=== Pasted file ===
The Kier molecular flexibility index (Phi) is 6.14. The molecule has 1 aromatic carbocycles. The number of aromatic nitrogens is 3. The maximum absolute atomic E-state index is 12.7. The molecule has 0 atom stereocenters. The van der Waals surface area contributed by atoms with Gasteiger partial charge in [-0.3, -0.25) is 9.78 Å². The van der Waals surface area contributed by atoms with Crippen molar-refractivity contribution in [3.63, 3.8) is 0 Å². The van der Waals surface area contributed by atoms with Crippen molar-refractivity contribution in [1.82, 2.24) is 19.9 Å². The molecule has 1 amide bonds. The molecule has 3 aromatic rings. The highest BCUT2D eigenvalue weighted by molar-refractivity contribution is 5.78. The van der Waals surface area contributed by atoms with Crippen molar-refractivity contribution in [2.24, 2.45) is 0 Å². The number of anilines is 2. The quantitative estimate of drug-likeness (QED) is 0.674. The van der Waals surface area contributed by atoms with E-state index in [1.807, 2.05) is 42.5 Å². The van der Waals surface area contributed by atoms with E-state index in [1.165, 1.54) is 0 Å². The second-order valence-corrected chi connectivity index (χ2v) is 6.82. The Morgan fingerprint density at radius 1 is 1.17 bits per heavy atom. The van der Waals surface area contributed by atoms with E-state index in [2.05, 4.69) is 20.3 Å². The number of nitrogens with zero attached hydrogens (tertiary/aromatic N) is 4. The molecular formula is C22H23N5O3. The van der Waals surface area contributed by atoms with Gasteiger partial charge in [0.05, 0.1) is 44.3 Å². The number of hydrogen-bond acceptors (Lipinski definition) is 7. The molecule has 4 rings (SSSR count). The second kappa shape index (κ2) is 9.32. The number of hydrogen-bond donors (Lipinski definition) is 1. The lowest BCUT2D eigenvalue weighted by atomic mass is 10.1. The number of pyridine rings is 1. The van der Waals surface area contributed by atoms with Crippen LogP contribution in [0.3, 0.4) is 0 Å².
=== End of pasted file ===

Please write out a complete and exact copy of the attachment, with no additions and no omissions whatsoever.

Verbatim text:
The Kier molecular flexibility index (Phi) is 6.14. The molecule has 1 aromatic carbocycles. The number of aromatic nitrogens is 3. The maximum absolute atomic E-state index is 12.7. The molecule has 0 atom stereocenters. The van der Waals surface area contributed by atoms with Gasteiger partial charge in [-0.3, -0.25) is 9.78 Å². The van der Waals surface area contributed by atoms with Crippen molar-refractivity contribution in [3.63, 3.8) is 0 Å². The van der Waals surface area contributed by atoms with Crippen molar-refractivity contribution in [1.82, 2.24) is 19.9 Å². The molecule has 1 amide bonds. The molecule has 3 aromatic rings. The highest BCUT2D eigenvalue weighted by molar-refractivity contribution is 5.78. The van der Waals surface area contributed by atoms with Crippen molar-refractivity contribution in [2.24, 2.45) is 0 Å². The number of anilines is 2. The quantitative estimate of drug-likeness (QED) is 0.674. The van der Waals surface area contributed by atoms with E-state index in [1.807, 2.05) is 42.5 Å². The van der Waals surface area contributed by atoms with E-state index in [1.165, 1.54) is 0 Å². The second-order valence-corrected chi connectivity index (χ2v) is 6.82. The Morgan fingerprint density at radius 1 is 1.17 bits per heavy atom. The van der Waals surface area contributed by atoms with E-state index in [2.05, 4.69) is 20.3 Å². The number of nitrogens with zero attached hydrogens (tertiary/aromatic N) is 4. The molecular formula is C22H23N5O3. The van der Waals surface area contributed by atoms with Gasteiger partial charge in [0.05, 0.1) is 44.3 Å². The number of hydrogen-bond acceptors (Lipinski definition) is 7. The molecule has 4 rings (SSSR count). The second kappa shape index (κ2) is 9.32. The number of hydrogen-bond donors (Lipinski definition) is 1. The lowest BCUT2D eigenvalue weighted by atomic mass is 10.1. The number of pyridine rings is 1. The van der Waals surface area contributed by atoms with Crippen LogP contribution in [0.3, 0.4) is 0 Å².